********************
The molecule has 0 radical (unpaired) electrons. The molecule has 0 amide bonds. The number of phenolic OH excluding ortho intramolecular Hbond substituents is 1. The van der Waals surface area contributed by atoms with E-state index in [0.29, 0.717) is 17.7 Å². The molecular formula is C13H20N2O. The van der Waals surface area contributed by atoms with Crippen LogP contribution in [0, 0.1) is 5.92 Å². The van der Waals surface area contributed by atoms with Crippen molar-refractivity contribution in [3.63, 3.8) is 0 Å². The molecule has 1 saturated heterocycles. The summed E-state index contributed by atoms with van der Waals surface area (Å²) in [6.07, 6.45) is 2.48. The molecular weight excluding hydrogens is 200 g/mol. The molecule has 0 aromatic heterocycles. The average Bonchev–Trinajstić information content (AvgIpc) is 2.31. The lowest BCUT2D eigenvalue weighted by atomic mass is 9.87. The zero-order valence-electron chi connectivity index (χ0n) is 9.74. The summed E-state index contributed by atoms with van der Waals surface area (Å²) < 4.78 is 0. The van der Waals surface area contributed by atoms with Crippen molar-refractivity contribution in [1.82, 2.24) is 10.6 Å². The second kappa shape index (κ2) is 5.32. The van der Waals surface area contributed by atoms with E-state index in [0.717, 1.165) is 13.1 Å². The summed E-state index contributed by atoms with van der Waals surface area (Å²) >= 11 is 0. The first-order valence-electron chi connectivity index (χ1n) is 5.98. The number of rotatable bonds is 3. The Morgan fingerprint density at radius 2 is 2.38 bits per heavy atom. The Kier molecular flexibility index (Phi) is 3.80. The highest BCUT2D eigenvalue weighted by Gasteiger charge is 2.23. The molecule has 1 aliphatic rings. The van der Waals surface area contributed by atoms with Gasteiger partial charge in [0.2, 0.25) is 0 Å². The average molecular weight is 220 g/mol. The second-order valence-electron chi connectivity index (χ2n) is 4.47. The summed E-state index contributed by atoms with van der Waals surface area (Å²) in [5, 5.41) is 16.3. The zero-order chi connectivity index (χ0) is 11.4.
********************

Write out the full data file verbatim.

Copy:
The molecule has 0 radical (unpaired) electrons. The molecule has 0 amide bonds. The number of phenolic OH excluding ortho intramolecular Hbond substituents is 1. The van der Waals surface area contributed by atoms with E-state index in [0.29, 0.717) is 17.7 Å². The molecular formula is C13H20N2O. The van der Waals surface area contributed by atoms with Crippen LogP contribution in [0, 0.1) is 5.92 Å². The van der Waals surface area contributed by atoms with Crippen molar-refractivity contribution in [3.63, 3.8) is 0 Å². The molecule has 1 saturated heterocycles. The summed E-state index contributed by atoms with van der Waals surface area (Å²) in [6.07, 6.45) is 2.48. The molecular weight excluding hydrogens is 200 g/mol. The molecule has 0 aromatic heterocycles. The average Bonchev–Trinajstić information content (AvgIpc) is 2.31. The lowest BCUT2D eigenvalue weighted by atomic mass is 9.87. The zero-order valence-electron chi connectivity index (χ0n) is 9.74. The summed E-state index contributed by atoms with van der Waals surface area (Å²) < 4.78 is 0. The van der Waals surface area contributed by atoms with Crippen molar-refractivity contribution in [1.82, 2.24) is 10.6 Å². The second kappa shape index (κ2) is 5.32. The van der Waals surface area contributed by atoms with E-state index in [0.717, 1.165) is 13.1 Å². The summed E-state index contributed by atoms with van der Waals surface area (Å²) >= 11 is 0. The first-order valence-electron chi connectivity index (χ1n) is 5.98. The number of rotatable bonds is 3. The Morgan fingerprint density at radius 2 is 2.38 bits per heavy atom. The Kier molecular flexibility index (Phi) is 3.80. The highest BCUT2D eigenvalue weighted by Gasteiger charge is 2.23. The molecule has 1 aliphatic rings. The van der Waals surface area contributed by atoms with Gasteiger partial charge in [0.2, 0.25) is 0 Å². The average molecular weight is 220 g/mol. The second-order valence-electron chi connectivity index (χ2n) is 4.47. The summed E-state index contributed by atoms with van der Waals surface area (Å²) in [5, 5.41) is 16.3. The zero-order chi connectivity index (χ0) is 11.4.